Recent developments in Yemen and the killing of former president Ali Abdullah Saleh has highlighted what Iran has sought long to cloak. Tehran’s campaign in Saudi Arabia’s backyard has stumbled upon major political and military setbacks, providing the opportunity for Washington to correct a policy in need of strong amending.
How the future unfolds in Yemen has the potential of sparking a series of major defeats for Iran across the region, spilling into the country’s shaky politics and fueling further domestic unrest.
Senior Iranian officials, however, have gone the distance to portray Saleh’s death as a step forward against their regional archrivals, mainly Saudi Arabia.
Revolutionary Guards (IRGC) chief Mohammad Ali Jafari described it as the end of a “sedition” or “treason.”
Ali Akbar Velayati, the international affairs advisor of Iranian Supreme Leader Ali Khamenei, even described Saleh as the agent of Saudi Arabia and the United Arab Emirates, who deserved such a fate.
The two, considered members of Khamenei’s inner circle, describe the latest events in Yemen as a conspiracy. The bigger picture, however, reveals a major rout for Khamenei’s ambitions in the Arabian Peninsula.
Saleh’s forces have separated from the Iran-backed Houthis, depriving Tehran of a large bulk of vital manpower on the ground. Saleh enjoyed the support of a large segment of the armed forces, many tribes and the Popular Congress Party with all its branches in cities across Yemen.
The Houthis, being a militia entity, have now lost this key source of support and legitimacy for their cause. To add insult to injury for Iran, a large portion of Saleh loyalists have pledged allegiance to the Saudi-led coalition, providing crucial ground forces and intelligence to their effort against the Houthis.
This renders meaningless Iran’s claims of now enjoying full control over Sanaa. Even after Saleh’s death Iran sought to seal all resulting rifts in Yemen’s landscape, understanding the meaning of losing Saleh’s boots. This can also be considered a signal of the Houthis’ fragile and vulnerable status quo.
It is safe to say these turn of events have terminated any hope of negotiations for the Houthis, as they have revealed their true nature. It has become crystal clear for all parties in Yemen, and across the Middle East, of the fate awaiting those who mingle with Tehran. To begin with, Yemen’s long slate of tribes will now – if not already – have deep suspicions over Iran’s intentions on their soil.
Comprehending the lack of any tangible future for his regime’s Yemen initiative, Iranian President Hassan Rouhani has twice called for engagement and negotiations with regional states.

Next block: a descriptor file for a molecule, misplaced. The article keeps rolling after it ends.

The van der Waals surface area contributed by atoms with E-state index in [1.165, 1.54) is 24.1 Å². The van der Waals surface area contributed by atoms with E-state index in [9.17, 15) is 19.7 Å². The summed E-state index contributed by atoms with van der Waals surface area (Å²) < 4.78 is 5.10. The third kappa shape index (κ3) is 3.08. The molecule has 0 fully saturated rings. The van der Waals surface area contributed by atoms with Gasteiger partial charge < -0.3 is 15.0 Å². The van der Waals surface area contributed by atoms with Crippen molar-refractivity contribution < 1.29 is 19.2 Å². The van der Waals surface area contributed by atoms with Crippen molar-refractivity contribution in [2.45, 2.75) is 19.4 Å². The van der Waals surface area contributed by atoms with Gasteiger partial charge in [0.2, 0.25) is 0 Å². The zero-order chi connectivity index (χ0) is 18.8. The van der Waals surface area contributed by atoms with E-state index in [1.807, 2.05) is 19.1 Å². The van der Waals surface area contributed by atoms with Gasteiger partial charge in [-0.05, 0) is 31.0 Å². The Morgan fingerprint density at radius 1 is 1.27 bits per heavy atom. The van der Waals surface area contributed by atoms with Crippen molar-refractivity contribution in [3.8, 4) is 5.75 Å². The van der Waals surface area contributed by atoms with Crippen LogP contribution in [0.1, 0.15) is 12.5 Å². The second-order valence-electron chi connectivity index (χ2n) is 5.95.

This marks a stark change in strategy for Iran, as Yemen for Khamenei resembled a bargaining chip, based on the alliance they previously enjoyed with Saleh’s loyalists.
Yemen has now become the most vulnerable piece of Iran’s Middle East puzzle. Tehran’s position in the region is also downgrading and weakened deeply, making Rouhani’s call for talks more understandable.
The setbacks in Yemen has had its impact on Iran’s other political endeavors. Following the recent missile launch from Yemen targeting Riyadh, and evidence showing the missile being of Iranian origin, France and other European countries have voiced positions far different from their stereotype calls for engagement with Tehran.
Parallel to French President Emmanuel Macron seeking talks to curb Iran’s ballistic missile program, his top diplomat Jean-Yves Le Drian in a recent interview signaled Paris will not accept Tehran’s military expansion to the Mediterranean.
This can be considered France’s response to Iranian Foreign Minister Mohammad Javad Zarif’s New York Times op-ed defending his regime’s ballistic missile program, and literally falling to Europe’s knees to protect Tehran from U.S. President Donald Trump’s major shift in policy vis-à-vis Iran.
The Trump administration is on the verge of publicly displaying evidence proving Iran is procuring missiles to the Houthi.
U.S. Ambassador to the U.N. Nikki Haley is also set to present further evidence of Tehran’s weapons proliferation, potential U.N. sanctions violations, acts of destabilization and threats to U.S. allies.
These developments have also spilled into Iran. Mostafa Tajzadeh, an Iranian politician known to succumb to Khamenei’s demands, criticized the IRGC’s intervention in Yemen, saying there was “nothing to make of Yemeni territory that have any strategic importance for Iran.”
Iran took advantage of Obama’s engagement policy to make advances across the region, including Yemen. With times changing, Tehran should not be provided any more such opportunities.
The U.S. Congress is weighing new Iran sanctions for its destructive role in Yemen and policies aimed at destabilizing the country through ongoing support for the Houthis, including supplying them with weapons.
To further trouble matters for Iran, Russia this week evacuated its embassy employees and citizens in Sana’a, reports indicate. One can conclude Moscow sees no hopeful future anytime soon in Yemen and Tehran has most likely lost a partner to bear the mounting challenges.
In fact, a strong stance in Yemen and liberating this country from the Houthis should be used as a launching pad by the international community to begin reigning in Iran’s expansionist policy across the Middle East.
Trump is scheduled to outline his first National Security Strategy next week. After refusing to certify the controversial Iran nuclear deal, registering the IRGC as a terrorist organization and again voicing Bashar Assad has no future in Syria, rest assured Iran’s role in the Middle East will be a major topic in Washington’s new blueprint.